by Jessica A. Kent
I came across this quote the other day from W. Somerset Maugham: “There are three rules for writing a novel. Unfortunately, no one knows what they are.” (To be clear, I came across this quote on Pinterest, so who knows if Mr. Maugham even said it…) First, there is truth to this. Writing a novel is a completely subjective experience, and every single person will do it differently: at a different time of day, at different speeds, with different prep work, etc. But, that doesn’t mean that I can’t try to give you three rules for writing a novel. Here goes:
Rule #1: Be Creative
Probably goes without saying, but think up a story. A good story. And then dwell on that story in your imagination for hours, days, weeks, years even. Let that story work into your soul and get a hold of your hopes and fears and musings, let it tap into your belief system and your passion and your desire, work on moulding it every day, adding conversations and subplots and characterization, until you have something wrought from your core. Be creative, which means be fearless with your imagination. Do not censor yourself. Push yourself to enter into that world, embody those characters, and internalize that thing until your loved ones start worrying about the distant look in your eyes.
Rule #2: Always Be Priming the Pump
This rule is both a past and a present rule, as the assumption is that you’ve already been priming your pump for ages. Read books. Read good books. Read the classics and read mass-market mysteries and read plays and read philosophy and read history and research topics that interest you and travel to places that interest you and have conversations with people that interest you and kick around on the internet learning new things and click into articles where you’ll learn new things and copy out sentences from books to see how good structure is done and think about story and what storytelling is and means and think deeply about the kinds of stories that move a person and let your curiosity go down the rabbit hole of various strange, geeky, complicated, wonderful interest areas. You will then never run dry on inspiration.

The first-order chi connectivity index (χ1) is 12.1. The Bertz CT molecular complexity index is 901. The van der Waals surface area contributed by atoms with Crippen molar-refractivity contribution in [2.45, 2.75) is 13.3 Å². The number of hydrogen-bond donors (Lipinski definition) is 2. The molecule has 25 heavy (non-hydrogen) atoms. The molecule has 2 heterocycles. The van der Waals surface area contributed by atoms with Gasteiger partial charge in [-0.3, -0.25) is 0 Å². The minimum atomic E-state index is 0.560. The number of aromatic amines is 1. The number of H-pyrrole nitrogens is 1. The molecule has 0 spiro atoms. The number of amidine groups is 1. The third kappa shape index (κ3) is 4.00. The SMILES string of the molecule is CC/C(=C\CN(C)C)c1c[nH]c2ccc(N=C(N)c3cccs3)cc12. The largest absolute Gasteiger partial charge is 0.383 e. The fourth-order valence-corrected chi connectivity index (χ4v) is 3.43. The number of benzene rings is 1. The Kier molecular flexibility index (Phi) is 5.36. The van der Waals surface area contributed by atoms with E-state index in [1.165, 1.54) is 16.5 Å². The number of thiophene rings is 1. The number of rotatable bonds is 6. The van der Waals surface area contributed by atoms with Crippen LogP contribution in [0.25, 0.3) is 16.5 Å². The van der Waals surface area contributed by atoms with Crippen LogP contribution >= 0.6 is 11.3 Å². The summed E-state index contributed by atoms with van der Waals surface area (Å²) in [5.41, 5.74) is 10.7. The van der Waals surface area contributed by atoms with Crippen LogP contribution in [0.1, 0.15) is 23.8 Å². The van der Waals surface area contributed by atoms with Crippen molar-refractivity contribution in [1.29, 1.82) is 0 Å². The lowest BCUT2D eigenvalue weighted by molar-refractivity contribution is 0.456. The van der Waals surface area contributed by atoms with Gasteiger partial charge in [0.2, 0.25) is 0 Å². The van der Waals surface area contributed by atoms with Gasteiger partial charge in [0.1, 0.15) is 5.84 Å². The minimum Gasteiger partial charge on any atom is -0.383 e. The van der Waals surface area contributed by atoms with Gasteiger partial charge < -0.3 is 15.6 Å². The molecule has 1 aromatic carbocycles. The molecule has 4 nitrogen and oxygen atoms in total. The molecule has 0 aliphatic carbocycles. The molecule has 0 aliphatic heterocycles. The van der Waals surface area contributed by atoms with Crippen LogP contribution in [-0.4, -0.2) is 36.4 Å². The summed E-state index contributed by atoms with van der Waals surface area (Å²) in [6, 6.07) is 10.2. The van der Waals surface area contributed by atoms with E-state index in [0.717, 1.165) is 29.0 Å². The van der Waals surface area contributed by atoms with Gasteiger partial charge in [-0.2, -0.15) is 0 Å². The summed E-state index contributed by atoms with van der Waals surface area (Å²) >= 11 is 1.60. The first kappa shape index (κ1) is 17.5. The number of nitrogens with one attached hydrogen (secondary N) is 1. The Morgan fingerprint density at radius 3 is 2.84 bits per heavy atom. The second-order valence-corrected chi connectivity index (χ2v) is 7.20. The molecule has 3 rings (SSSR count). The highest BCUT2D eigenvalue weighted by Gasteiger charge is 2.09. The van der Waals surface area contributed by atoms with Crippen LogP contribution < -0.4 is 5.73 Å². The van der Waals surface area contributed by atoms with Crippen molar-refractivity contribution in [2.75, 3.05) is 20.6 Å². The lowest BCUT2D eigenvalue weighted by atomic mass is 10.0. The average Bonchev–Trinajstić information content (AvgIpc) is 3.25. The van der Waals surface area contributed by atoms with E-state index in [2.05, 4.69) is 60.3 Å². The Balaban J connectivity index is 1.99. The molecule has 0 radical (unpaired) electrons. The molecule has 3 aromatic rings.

Rule #3: Be Unceasing
Work on your novel all the time. 90% of that is going to be in your head, as you lay awake at night creating new scenes for your characters, sitting on a train wondering how your characters would act on a train, sneaking moments on your work computer to research World War II Liberty Ships or Freedom Trail sites or the fiscal year of a restaurant, taking the chance to tune out of reality to retreat into the world of your novel. And then when you sit down to write, you will never be without material. It’s already been created in your brain; all you have to do is write it down. This cuts out that lousy excuse of waiting for the muse, or needing some kind of ritual to do before you write, or getting distracted. Writing isn’t about taking hours to get out a paragraph, or about waiting for the muse, or about pouring yourself out at the laptop. Writing is about unceasingly thinking about your characters to the point of obsession, and then being able to pull out a laptop wherever, whenever, and write, three sentences, three pages, three chapters.
Those are my three rules. What rules for writing a novel do you have?